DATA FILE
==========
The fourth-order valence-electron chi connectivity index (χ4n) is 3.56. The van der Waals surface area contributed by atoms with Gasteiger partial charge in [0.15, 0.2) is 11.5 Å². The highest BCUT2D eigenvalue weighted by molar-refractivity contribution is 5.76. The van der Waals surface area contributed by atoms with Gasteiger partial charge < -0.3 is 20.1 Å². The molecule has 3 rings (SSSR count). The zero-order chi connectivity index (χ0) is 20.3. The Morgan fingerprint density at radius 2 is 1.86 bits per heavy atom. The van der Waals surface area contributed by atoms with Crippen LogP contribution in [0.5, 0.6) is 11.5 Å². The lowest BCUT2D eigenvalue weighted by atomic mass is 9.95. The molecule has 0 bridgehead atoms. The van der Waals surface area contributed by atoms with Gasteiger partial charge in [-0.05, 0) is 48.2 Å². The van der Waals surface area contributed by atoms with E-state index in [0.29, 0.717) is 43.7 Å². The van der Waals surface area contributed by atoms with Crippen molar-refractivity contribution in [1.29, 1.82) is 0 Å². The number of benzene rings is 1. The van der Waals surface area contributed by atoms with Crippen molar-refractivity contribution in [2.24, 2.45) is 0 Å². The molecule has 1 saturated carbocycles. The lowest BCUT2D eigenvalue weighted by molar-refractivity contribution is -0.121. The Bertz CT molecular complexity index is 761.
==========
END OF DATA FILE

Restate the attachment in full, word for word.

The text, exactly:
The fourth-order valence-electron chi connectivity index (χ4n) is 3.56. The van der Waals surface area contributed by atoms with Gasteiger partial charge in [0.15, 0.2) is 11.5 Å². The highest BCUT2D eigenvalue weighted by molar-refractivity contribution is 5.76. The van der Waals surface area contributed by atoms with Gasteiger partial charge < -0.3 is 20.1 Å². The molecule has 3 rings (SSSR count). The zero-order chi connectivity index (χ0) is 20.3. The Morgan fingerprint density at radius 2 is 1.86 bits per heavy atom. The van der Waals surface area contributed by atoms with Crippen LogP contribution in [0.5, 0.6) is 11.5 Å². The lowest BCUT2D eigenvalue weighted by atomic mass is 9.95. The molecule has 0 bridgehead atoms. The van der Waals surface area contributed by atoms with Gasteiger partial charge in [-0.05, 0) is 48.2 Å². The van der Waals surface area contributed by atoms with E-state index in [0.29, 0.717) is 43.7 Å². The van der Waals surface area contributed by atoms with Crippen molar-refractivity contribution in [1.29, 1.82) is 0 Å². The number of benzene rings is 1. The van der Waals surface area contributed by atoms with Crippen molar-refractivity contribution in [2.24, 2.45) is 0 Å². The molecule has 1 saturated carbocycles. The lowest BCUT2D eigenvalue weighted by molar-refractivity contribution is -0.121. The Bertz CT molecular complexity index is 761.